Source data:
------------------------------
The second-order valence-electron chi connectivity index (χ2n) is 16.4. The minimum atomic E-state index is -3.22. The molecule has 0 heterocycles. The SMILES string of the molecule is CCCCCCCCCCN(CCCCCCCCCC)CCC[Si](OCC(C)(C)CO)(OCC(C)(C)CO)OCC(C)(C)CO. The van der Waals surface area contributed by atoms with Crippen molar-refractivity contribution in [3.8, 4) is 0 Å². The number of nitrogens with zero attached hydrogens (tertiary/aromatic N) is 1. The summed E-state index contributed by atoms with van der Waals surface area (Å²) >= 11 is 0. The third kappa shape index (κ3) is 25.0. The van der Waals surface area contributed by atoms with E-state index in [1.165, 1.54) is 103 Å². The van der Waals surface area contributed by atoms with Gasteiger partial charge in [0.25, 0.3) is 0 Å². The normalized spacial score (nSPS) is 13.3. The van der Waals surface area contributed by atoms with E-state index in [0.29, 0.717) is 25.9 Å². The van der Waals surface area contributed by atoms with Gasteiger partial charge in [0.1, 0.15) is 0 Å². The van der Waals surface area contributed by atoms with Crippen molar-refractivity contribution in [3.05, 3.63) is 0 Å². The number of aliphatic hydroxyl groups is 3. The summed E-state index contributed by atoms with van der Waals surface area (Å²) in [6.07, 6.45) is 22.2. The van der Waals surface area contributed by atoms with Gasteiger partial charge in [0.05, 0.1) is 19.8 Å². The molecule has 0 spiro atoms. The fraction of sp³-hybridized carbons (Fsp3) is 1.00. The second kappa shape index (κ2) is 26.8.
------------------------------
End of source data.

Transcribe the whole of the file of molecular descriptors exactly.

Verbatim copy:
The second-order valence-electron chi connectivity index (χ2n) is 16.4. The minimum atomic E-state index is -3.22. The molecule has 0 heterocycles. The SMILES string of the molecule is CCCCCCCCCCN(CCCCCCCCCC)CCC[Si](OCC(C)(C)CO)(OCC(C)(C)CO)OCC(C)(C)CO. The van der Waals surface area contributed by atoms with Crippen molar-refractivity contribution in [3.8, 4) is 0 Å². The number of nitrogens with zero attached hydrogens (tertiary/aromatic N) is 1. The summed E-state index contributed by atoms with van der Waals surface area (Å²) >= 11 is 0. The third kappa shape index (κ3) is 25.0. The van der Waals surface area contributed by atoms with E-state index in [1.165, 1.54) is 103 Å². The van der Waals surface area contributed by atoms with Gasteiger partial charge in [0.25, 0.3) is 0 Å². The normalized spacial score (nSPS) is 13.3. The van der Waals surface area contributed by atoms with E-state index in [0.29, 0.717) is 25.9 Å². The van der Waals surface area contributed by atoms with Gasteiger partial charge in [0.1, 0.15) is 0 Å². The van der Waals surface area contributed by atoms with Crippen molar-refractivity contribution in [3.05, 3.63) is 0 Å². The number of aliphatic hydroxyl groups is 3. The summed E-state index contributed by atoms with van der Waals surface area (Å²) in [6.07, 6.45) is 22.2. The van der Waals surface area contributed by atoms with Gasteiger partial charge in [0.05, 0.1) is 19.8 Å². The molecule has 0 spiro atoms. The fraction of sp³-hybridized carbons (Fsp3) is 1.00. The second kappa shape index (κ2) is 26.8.